That sunny outlook, it seems, extends to Munger's effort to persuade Californians to approve a $10 billion income tax hike to fund schools and early education programs. The Nov. 6 ballot measure, Proposition 38, continues to make a poor showing in public polls, with a recent survey by the Los Angeles Times and the University of Southern California finding just 34 percent of voters supporting the proposition.

That level is much lower than the support for Proposition 30, a rival tax measure backed by Gov. Jerry Brown that has support of a slim majority of voters in the polls.

September 30, 2012
Jerry Brown signs bill requiring signatures for those opting out of vaccinations

Gov. Jerry Brown signed legislation Sunday requiring parents who exclude their children from immunization requirements to submit a signed statement that they received information about risks and benefits of vaccines.

Democratic Assemblyman Richard Pan of Sacramento proposed the measure, Assembly Bill 2109, which requires the statement to be signed by the parents and by a health care practitioner.

In signing the bill, Brown said that he will direct the state Department of Health to provide a way for people whose religious beliefs preclude vaccinations from having to seek a health care practitioner's signature.

September 30, 2012
Jerry Brown signs bill allowing new sentences for young murderers

Juvenile murderers sentenced to life in prison without parole have hope of being released in years to come under legislation signed today by Gov. Jerry Brown.

The measure, Senate Bill 9, would allow some offenders to petition for a resentencing hearing if they were minors when they committed a murder that landed them in a prison cell for life.

State Sen. Leland Yee, D-San Francisco, narrowly managed to win legislative approval for the bill this year after shelving it in 2011 because of lawmakers' lack of consensus. Republicans opposed the proposal.

September 30, 2012
Jerry Brown vetoes bill allowing more than two parents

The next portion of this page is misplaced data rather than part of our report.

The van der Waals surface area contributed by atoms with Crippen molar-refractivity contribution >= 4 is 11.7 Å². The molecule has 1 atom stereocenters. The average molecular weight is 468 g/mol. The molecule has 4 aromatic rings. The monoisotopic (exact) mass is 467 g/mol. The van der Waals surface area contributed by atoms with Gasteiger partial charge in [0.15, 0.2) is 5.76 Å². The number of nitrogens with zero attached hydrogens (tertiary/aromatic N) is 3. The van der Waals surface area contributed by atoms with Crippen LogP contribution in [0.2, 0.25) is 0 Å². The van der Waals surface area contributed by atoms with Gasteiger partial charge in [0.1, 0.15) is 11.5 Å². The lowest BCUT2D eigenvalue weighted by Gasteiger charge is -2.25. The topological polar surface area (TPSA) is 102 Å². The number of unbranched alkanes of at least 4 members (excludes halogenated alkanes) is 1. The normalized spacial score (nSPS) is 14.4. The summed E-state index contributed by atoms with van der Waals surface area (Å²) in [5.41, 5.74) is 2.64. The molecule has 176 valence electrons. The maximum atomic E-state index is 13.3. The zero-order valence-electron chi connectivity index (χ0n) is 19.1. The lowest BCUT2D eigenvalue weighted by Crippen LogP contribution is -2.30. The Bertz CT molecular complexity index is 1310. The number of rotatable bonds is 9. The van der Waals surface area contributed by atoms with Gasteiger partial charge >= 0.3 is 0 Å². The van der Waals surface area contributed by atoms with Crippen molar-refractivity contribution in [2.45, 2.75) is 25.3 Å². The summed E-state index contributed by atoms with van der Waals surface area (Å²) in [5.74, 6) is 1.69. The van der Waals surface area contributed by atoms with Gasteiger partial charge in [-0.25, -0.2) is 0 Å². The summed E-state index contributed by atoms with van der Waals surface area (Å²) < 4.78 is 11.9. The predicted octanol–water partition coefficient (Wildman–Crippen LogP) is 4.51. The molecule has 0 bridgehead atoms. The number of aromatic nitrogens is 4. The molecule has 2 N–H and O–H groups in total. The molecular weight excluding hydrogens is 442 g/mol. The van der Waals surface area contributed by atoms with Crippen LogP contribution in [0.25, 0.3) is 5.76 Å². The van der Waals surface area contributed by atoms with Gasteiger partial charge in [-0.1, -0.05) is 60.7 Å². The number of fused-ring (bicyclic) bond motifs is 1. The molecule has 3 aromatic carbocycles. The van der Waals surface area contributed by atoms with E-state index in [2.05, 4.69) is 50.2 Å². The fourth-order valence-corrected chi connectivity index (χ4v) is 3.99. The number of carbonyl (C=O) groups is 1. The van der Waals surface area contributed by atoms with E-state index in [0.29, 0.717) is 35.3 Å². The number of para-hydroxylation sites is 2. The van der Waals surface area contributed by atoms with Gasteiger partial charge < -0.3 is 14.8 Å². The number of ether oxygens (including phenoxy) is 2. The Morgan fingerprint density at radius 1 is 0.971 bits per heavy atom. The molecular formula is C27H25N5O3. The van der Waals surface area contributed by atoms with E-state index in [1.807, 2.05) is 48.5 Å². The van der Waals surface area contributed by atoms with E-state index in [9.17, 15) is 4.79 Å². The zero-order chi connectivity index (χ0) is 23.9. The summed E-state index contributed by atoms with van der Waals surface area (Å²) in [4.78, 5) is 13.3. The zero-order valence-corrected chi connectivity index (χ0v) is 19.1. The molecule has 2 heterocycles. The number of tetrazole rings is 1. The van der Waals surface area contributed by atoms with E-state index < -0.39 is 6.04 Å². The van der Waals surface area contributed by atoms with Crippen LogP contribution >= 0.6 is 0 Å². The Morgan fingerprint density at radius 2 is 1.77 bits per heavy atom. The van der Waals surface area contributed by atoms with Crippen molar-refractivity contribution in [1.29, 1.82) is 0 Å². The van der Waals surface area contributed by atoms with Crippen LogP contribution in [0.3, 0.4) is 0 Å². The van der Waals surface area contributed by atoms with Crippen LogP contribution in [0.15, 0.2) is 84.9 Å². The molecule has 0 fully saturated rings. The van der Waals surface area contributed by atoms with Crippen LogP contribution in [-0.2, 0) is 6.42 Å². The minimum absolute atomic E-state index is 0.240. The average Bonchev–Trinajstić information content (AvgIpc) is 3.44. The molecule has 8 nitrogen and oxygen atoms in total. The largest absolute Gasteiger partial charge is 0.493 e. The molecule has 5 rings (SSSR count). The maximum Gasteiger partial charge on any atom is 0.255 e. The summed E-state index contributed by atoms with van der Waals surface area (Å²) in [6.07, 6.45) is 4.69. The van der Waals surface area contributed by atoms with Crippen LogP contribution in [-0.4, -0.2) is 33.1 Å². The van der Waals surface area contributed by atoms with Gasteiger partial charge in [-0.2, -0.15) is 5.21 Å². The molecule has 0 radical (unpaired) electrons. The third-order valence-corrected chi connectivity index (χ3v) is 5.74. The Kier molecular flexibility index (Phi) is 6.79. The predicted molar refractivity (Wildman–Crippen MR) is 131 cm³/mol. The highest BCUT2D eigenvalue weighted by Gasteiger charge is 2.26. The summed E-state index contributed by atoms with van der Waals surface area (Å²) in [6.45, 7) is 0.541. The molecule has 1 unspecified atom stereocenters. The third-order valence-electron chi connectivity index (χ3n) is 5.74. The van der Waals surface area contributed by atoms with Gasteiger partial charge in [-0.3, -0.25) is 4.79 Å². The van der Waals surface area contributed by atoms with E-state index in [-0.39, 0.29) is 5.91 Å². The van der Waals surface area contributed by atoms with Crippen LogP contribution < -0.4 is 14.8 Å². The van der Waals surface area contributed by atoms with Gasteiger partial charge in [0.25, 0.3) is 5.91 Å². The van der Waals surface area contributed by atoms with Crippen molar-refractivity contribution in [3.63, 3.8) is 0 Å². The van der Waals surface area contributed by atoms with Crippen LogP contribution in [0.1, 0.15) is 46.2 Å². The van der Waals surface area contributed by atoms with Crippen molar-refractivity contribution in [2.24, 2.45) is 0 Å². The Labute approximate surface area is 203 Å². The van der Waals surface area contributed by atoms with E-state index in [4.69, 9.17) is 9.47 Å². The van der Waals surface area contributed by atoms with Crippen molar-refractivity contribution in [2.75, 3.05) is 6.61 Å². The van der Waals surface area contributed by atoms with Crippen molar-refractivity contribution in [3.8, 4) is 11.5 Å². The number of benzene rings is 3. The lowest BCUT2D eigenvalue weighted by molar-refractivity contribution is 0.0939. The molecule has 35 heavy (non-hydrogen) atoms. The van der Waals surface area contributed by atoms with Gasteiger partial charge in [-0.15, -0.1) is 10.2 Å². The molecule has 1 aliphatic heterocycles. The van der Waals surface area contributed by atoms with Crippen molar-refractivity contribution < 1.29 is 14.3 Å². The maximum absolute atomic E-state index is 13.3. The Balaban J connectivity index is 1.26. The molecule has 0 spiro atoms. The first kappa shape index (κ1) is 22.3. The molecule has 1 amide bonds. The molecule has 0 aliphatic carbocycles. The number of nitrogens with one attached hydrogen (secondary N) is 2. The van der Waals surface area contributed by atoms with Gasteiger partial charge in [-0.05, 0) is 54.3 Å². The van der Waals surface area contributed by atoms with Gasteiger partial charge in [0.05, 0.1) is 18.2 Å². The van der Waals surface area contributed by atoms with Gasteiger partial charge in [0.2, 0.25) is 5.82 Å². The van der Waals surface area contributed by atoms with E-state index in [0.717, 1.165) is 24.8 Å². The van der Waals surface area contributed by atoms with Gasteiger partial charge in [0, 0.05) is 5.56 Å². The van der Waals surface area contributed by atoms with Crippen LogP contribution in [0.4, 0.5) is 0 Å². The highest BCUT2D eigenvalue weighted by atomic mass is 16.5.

Legislation to allow California children to have more than two parents was vetoed today by Gov. Jerry Brown.

The bill would have given judges authority to recognize multiple parents if doing so is "required in the best interest of the child."

On separate legislation watched closely by the gay and lesbian community, however, Brown signed Senate Bill 1172 to prohibit children under 18 from undergoing psychotherapy to change their sexual orientation.

State Sen. Mark Leno proposed the multiple-parents measure, SB 1476, in response to surrogate births, same-sex parenthood, assisted reproduction and other technological and societal changes that create new possibilities for nontraditional households.


Capitol Alert Staff

Jeremy White Jeremy B. White covers California politics and edits Capitol Alert's mobile Insider Edition. Twitter: @capitolalert

Amy Chance Amy Chance is political editor for The Sacramento Bee. Twitter: @Amy_Chance

Dan Smith Dan Smith is Capitol bureau chief for The Sacramento Bee.

Christopher Cadelago Christopher Cadelago covers California politics and health care. Twitter: @ccadelago

Micaela Massimino Micaela Massimino edits Capitol Alert.

Laurel Rosenhall Laurel Rosenhall covers the Legislature, the lobbying community and higher education. Twitter: @LaurelRosenhall

David Siders David Siders covers the Brown administration. Twitter: @davidsiders

Dan Walters Dan Walters is a columnist for The Sacramento Bee. Twitter: @WaltersBee